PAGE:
There is an ongoing outbreak of Monkeypox, which was confirmed on May 6, 2022, when a British resident, who travelled to Nigeria, returned to the United Kingdom on May 4, presenting symptoms consistent with Monkeypox. The disease had hitherto been considered as being restricted to tropical rainforest regions of Central and West Africa. Since May 18, however, cases have been reported from at least 20 countries, though predominantly in Europe, but also in North and South America, the Middle East, and Australia, thus representing the first incidence of widespread community transmission outside of Africa.
Monkeypox, as the name implies, was first identified in 1958 among laboratory monkeys used for research in Copenhagen, Denmark. The first case in humans was seen in 1970 in the Democratic Republic of Congo (formerly Zaire). Almost 50 cases were reported between 1970 and 1979 with more than two thirds of these being from DR Congo. Other cases originated from Liberia, Nigeria, Cote d’Ivoire (formerly Ivory Coast) and Sierra Leone. Between 1981 and 1986, 338 confirmed cases and 33 deaths were recorded, and between 1991 to 1999, 511 cases were reported in DR Congo. Between 1971 and 1978, ten Monkeypox infections were reported in Nigeria, and re-emerged in September 2017, 39 years after it was last reported.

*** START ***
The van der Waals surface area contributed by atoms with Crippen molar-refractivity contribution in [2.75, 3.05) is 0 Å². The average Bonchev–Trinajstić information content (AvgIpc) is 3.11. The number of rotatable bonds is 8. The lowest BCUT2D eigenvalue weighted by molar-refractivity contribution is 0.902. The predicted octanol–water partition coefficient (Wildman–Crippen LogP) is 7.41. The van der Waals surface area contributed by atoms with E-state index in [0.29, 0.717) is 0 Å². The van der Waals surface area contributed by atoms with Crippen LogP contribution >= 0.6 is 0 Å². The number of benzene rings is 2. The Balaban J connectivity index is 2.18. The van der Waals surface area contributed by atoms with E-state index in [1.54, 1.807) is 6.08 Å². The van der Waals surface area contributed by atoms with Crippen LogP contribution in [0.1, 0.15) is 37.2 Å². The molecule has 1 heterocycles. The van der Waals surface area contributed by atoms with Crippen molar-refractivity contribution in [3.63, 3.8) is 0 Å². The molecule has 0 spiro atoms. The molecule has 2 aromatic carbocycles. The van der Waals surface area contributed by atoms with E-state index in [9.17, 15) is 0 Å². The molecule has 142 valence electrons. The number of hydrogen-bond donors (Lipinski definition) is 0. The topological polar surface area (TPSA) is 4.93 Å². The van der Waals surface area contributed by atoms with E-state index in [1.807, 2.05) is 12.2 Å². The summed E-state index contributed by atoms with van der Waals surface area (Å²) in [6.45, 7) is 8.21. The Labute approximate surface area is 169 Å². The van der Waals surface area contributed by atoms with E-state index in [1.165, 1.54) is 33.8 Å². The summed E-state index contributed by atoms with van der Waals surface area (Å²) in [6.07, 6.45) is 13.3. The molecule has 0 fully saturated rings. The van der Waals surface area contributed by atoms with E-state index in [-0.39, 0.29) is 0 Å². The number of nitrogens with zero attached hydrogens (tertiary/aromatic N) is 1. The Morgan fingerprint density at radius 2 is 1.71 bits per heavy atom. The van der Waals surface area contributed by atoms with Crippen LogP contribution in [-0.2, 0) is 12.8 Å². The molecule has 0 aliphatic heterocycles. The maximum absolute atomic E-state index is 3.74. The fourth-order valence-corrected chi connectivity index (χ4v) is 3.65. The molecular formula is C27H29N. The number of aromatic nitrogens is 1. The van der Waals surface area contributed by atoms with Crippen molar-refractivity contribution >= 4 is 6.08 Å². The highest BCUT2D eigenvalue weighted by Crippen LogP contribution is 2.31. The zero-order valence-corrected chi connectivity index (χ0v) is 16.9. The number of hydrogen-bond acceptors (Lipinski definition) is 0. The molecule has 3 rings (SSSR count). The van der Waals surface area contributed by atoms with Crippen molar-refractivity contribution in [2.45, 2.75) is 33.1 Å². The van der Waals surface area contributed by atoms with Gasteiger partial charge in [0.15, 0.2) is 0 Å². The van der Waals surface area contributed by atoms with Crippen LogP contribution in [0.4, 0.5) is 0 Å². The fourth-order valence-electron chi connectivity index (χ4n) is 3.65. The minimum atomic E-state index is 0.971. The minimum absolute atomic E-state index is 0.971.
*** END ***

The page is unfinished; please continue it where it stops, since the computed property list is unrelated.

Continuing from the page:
In a report released on May 9, the Nigeria Centre for Disease Control (NCDC) stated that 230 cases and six deaths were confirmed across 20 states and the Federal Capital Territory, between 2017 and 2022. Rivers State was the most affected, followed by Bayelsa and Lagos. Outbreak of the disease occurred in the United States of America in May 2003, when a child became ill with fever and rash after being bitten by a dog purchased from a pet store where rodents imported from Ghana were sold. In total, 71 cases were reported in the US through June 20, 2003. The number of reported Monkeypox cases has increased and the geographical occurrence broadened to date.
It is instructive to note that Monkeypox is an infectious disease caused by the virus, affecting humans and animals. Symptoms begin with fever, headache, swollen glands, muscle pain, and fatigue. This is followed by rashes in the mouth, eyes, palms, soles, and on the genitals, resembling smallpox, measles or chickenpox. The time from exposure to onset of symptoms is usually seven to 14 days and symptoms usually clear up in two to four weeks. As with many viral diseases, cases may be severe, especially in children, pregnant women or people with compromised immune systems. Human-to-human transmission occurs primarily through close contact with an infected person, and there are indications that transmission occurs during sexual intercourse.